Donald Trump’s Sporting Spirit
“There cannot be much doubt that the whole thing is bound up with the rise of nationalism — that is, with the lunatic modern habit of identifying oneself with large power units and seeing everything in terms of competitive prestige.”
There is no doubt that our president’s latest beef, against pro football players who protest during the national anthem, arises from his addiction to conflict and his keen instinct for race-baiting.
But as the feud lit up Twitter and cable news, I kept thinking about George Orwell’s 1945 essay “The Sporting Spirit.”
“Serious sport has nothing to do with fair play,” Orwell wrote. “It is bound up with hatred, jealousy, boastfulness, disregard of all rules, and sadistic pleasure in violence. In other words, it is war without shooting.”
Orwell observed that the cultural fervor for sports, integral to ancient empires, had been embraced by modern ones. “There cannot be much doubt that the whole thing is bound up with the rise of nationalism — that is, with the lunatic modern habit of identifying oneself with large power units and seeing everything in terms of competitive prestige.”
Does any of this sound familiar?
Indeed, the glaring irony of Trump’s attack on pro sports is that Trumpism itself arises from a mindset in which American voters think of themselves not as citizens with divergent policy agendas, but as fans who root for different teams.
The most obvious evidence of this is the rise of negative partisanship. In the 1950s, only 10 percent of voters had negative feelings toward the opposing party. That number now stands at 90 percent.
A 2014 study of political attitudes conducted by political scientists at Stanford and Princeton concluded that “hostile feelings for the opposing party are ingrained to a degree that exceeds discrimination based on race.” These negative feelings are not based primarily on ideological differences. They are tribal in nature.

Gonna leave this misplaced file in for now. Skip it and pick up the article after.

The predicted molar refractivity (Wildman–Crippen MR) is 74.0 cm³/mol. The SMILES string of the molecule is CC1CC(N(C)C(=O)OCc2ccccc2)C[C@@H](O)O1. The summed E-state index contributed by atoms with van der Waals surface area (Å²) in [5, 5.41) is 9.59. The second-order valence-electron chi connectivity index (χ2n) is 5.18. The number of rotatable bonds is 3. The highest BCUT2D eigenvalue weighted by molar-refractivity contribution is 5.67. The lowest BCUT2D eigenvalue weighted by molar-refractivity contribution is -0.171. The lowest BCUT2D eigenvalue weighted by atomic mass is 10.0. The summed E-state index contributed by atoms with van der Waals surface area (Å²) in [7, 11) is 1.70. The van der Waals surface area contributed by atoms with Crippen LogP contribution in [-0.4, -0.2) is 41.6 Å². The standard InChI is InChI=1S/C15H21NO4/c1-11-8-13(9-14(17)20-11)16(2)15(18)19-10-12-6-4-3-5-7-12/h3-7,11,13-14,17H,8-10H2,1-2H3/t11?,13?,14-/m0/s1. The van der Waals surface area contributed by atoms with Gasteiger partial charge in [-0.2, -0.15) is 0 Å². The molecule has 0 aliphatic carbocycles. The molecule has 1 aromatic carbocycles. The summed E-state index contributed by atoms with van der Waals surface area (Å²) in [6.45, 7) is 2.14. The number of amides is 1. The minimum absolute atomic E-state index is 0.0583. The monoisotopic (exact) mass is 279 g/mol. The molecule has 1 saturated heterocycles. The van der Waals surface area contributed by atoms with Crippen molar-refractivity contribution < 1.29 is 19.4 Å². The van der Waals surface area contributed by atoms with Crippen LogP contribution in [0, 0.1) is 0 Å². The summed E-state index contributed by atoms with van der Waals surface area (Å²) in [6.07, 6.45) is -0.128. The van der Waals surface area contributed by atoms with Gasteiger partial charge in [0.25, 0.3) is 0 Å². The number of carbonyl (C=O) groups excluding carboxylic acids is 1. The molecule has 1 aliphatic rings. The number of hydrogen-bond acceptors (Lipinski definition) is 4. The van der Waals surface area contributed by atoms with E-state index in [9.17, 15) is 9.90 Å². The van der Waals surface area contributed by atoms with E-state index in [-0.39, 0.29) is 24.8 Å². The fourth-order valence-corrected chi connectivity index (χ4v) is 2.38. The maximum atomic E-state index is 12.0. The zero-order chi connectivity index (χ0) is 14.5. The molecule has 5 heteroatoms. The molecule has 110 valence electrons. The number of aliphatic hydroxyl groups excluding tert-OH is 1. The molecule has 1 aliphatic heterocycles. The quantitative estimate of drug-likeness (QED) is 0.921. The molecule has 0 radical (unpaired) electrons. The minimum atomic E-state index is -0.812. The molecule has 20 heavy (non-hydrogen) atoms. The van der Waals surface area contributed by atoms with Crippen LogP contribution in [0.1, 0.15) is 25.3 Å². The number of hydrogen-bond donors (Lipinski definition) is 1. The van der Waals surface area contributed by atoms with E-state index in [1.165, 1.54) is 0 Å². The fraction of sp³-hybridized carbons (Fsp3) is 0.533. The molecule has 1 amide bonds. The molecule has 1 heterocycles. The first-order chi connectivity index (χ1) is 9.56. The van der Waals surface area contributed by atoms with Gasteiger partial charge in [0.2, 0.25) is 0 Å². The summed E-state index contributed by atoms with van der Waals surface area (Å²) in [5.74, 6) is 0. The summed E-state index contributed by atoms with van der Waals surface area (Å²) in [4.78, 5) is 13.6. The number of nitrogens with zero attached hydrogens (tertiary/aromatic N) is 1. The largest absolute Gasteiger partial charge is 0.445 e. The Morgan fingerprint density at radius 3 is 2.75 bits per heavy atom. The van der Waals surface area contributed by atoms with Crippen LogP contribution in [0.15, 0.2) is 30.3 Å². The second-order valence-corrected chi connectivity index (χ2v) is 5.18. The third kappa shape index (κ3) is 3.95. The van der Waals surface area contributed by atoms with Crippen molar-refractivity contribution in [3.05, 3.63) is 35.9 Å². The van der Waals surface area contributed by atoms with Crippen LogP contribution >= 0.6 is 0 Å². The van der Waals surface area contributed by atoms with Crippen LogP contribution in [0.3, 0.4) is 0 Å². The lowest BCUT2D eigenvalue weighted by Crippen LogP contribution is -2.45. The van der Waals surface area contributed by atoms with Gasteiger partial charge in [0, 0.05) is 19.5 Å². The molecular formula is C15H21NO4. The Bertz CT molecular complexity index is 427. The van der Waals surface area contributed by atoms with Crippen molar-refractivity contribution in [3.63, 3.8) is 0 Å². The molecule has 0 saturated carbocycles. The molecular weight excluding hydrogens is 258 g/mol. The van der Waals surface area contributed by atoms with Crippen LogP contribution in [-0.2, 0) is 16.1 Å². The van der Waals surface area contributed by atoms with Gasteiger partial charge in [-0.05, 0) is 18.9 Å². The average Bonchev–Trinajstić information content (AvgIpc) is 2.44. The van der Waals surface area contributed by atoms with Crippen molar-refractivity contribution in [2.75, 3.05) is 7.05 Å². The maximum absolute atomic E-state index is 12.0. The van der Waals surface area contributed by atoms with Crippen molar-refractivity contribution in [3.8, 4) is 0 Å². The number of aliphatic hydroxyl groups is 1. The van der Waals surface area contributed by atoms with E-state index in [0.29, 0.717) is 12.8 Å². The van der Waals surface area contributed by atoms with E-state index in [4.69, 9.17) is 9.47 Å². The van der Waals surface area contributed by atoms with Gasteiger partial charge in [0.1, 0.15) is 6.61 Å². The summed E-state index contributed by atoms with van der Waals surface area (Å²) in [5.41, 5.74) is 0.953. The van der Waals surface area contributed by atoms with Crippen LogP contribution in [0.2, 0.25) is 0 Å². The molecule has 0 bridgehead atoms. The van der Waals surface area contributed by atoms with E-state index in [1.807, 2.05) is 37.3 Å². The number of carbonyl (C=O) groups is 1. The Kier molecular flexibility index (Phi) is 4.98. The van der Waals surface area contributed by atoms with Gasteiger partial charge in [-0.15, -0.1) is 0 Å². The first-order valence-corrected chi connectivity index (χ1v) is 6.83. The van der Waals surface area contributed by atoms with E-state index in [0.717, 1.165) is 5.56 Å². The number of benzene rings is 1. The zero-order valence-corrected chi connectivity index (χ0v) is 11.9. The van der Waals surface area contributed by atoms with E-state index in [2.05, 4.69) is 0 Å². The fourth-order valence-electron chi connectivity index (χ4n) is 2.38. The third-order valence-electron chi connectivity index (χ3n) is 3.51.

Political insiders scoffed at Trump’s simplistic view of the world, his incessant talk of winners and losers, his penchant for picking fights, and for reducing complex issues into us-against-them brawls.
But Trump intuited the truth that lurks in the heart of every serious sports fan, which is that life is a zero-sum game. There is no room for compromise or moral nuance. You’re either on the winning side or the losing one.
As a candidate, he tapped into same primal animus that causes Red Sox fans to chant “Yankees Suck!” and Ohio State alums to shun those who wear Michigan colors.
What the 2016 election revealed was just how pervasive the sporting spirit has become. Republicans, even those who felt Trump was dangerously unqualified for office, voted for him anyway. Why? Because he was on their team.
The same attitude clearly guided high-ranking members of his campaign when they met with Russians promising dirt on Hillary Clinton. Based on what we know, the peril of accepting help from a hostile foreign power never occurred to these guys. They were too intent on victory. Anyone who might help them do so — from Vladimir Putin to David Duke — was on their side.
This is not to suggest that Trump was alone in exploiting these dynamics. We live in a country, after all, that has turned every form of human endeavor, from cooking to dancing to courtship, into a competition.
In some sense, Trump was simply being more honest than his predecessors. President Obama, for instance, was continually celebrating sports as a source of cultural unity and enlightenment.
In his final public appearance at the White House, with the World Champion Chicago Cubs, Obama drew “a direct line between Jackie Robinson and me standing here.” He went on to note that sports could change hearts “in a way that politics or business doesn’t . . . sometimes it speaks to something better in us.”
It’s a lovely sentiment, but one that overlooks the essential mindset of fandom, which instinctively privileges competition over cooperation, aggression over empathy, and tribal allegiance over communalism.
Trump gets this. His entire worldview is bound up in the “competitive prestige” that Orwell cited. His unique ability to exploit the dark side of our sporting spirit remains the fount of his political power.
Part of the reason he’s so good at dividing us as a people, in other words, is because we’ve had so much practice at dividing ourselves.